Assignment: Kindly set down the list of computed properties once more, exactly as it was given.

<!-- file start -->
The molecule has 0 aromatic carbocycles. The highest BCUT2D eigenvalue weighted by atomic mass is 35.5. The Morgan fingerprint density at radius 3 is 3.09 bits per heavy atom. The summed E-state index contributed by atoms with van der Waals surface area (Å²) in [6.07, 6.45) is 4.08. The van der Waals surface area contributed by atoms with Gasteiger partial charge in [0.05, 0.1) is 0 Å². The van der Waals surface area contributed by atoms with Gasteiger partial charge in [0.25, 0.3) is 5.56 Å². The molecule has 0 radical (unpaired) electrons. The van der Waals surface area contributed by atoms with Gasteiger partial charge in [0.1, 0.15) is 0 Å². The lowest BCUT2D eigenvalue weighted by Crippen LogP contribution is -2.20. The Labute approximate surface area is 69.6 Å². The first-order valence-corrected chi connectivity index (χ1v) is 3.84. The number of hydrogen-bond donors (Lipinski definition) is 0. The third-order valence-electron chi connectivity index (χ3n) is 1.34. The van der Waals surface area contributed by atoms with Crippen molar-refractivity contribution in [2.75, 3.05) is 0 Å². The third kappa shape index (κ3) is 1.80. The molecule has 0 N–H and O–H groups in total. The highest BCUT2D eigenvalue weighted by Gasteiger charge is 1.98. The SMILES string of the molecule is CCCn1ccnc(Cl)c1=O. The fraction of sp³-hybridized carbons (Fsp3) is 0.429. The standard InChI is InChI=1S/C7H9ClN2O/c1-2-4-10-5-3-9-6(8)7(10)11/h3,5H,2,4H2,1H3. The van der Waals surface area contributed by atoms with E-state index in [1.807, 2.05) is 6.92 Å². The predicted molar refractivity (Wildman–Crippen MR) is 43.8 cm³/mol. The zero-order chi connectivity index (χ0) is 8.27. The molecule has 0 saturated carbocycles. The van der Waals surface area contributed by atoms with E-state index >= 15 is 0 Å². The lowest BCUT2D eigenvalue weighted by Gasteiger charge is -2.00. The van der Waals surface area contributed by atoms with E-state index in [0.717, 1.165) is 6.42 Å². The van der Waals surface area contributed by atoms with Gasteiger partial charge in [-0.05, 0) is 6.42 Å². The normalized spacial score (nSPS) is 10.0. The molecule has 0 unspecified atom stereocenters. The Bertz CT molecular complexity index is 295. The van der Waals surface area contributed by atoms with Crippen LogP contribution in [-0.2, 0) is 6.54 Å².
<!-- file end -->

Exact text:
The molecule has 0 aromatic carbocycles. The highest BCUT2D eigenvalue weighted by atomic mass is 35.5. The Morgan fingerprint density at radius 3 is 3.09 bits per heavy atom. The summed E-state index contributed by atoms with van der Waals surface area (Å²) in [6.07, 6.45) is 4.08. The van der Waals surface area contributed by atoms with Gasteiger partial charge in [0.05, 0.1) is 0 Å². The van der Waals surface area contributed by atoms with Gasteiger partial charge in [0.25, 0.3) is 5.56 Å². The molecule has 0 radical (unpaired) electrons. The van der Waals surface area contributed by atoms with Gasteiger partial charge in [0.1, 0.15) is 0 Å². The lowest BCUT2D eigenvalue weighted by Crippen LogP contribution is -2.20. The Labute approximate surface area is 69.6 Å². The first-order valence-corrected chi connectivity index (χ1v) is 3.84. The number of hydrogen-bond donors (Lipinski definition) is 0. The third-order valence-electron chi connectivity index (χ3n) is 1.34. The van der Waals surface area contributed by atoms with Crippen molar-refractivity contribution in [2.75, 3.05) is 0 Å². The third kappa shape index (κ3) is 1.80. The molecule has 0 N–H and O–H groups in total. The highest BCUT2D eigenvalue weighted by Gasteiger charge is 1.98. The SMILES string of the molecule is CCCn1ccnc(Cl)c1=O. The fraction of sp³-hybridized carbons (Fsp3) is 0.429. The standard InChI is InChI=1S/C7H9ClN2O/c1-2-4-10-5-3-9-6(8)7(10)11/h3,5H,2,4H2,1H3. The van der Waals surface area contributed by atoms with E-state index in [1.807, 2.05) is 6.92 Å². The predicted molar refractivity (Wildman–Crippen MR) is 43.8 cm³/mol. The zero-order chi connectivity index (χ0) is 8.27. The molecule has 0 saturated carbocycles. The van der Waals surface area contributed by atoms with E-state index >= 15 is 0 Å². The lowest BCUT2D eigenvalue weighted by Gasteiger charge is -2.00. The van der Waals surface area contributed by atoms with E-state index in [0.717, 1.165) is 6.42 Å². The van der Waals surface area contributed by atoms with Gasteiger partial charge in [-0.05, 0) is 6.42 Å². The normalized spacial score (nSPS) is 10.0. The molecule has 0 unspecified atom stereocenters. The Bertz CT molecular complexity index is 295. The van der Waals surface area contributed by atoms with Crippen LogP contribution in [-0.2, 0) is 6.54 Å².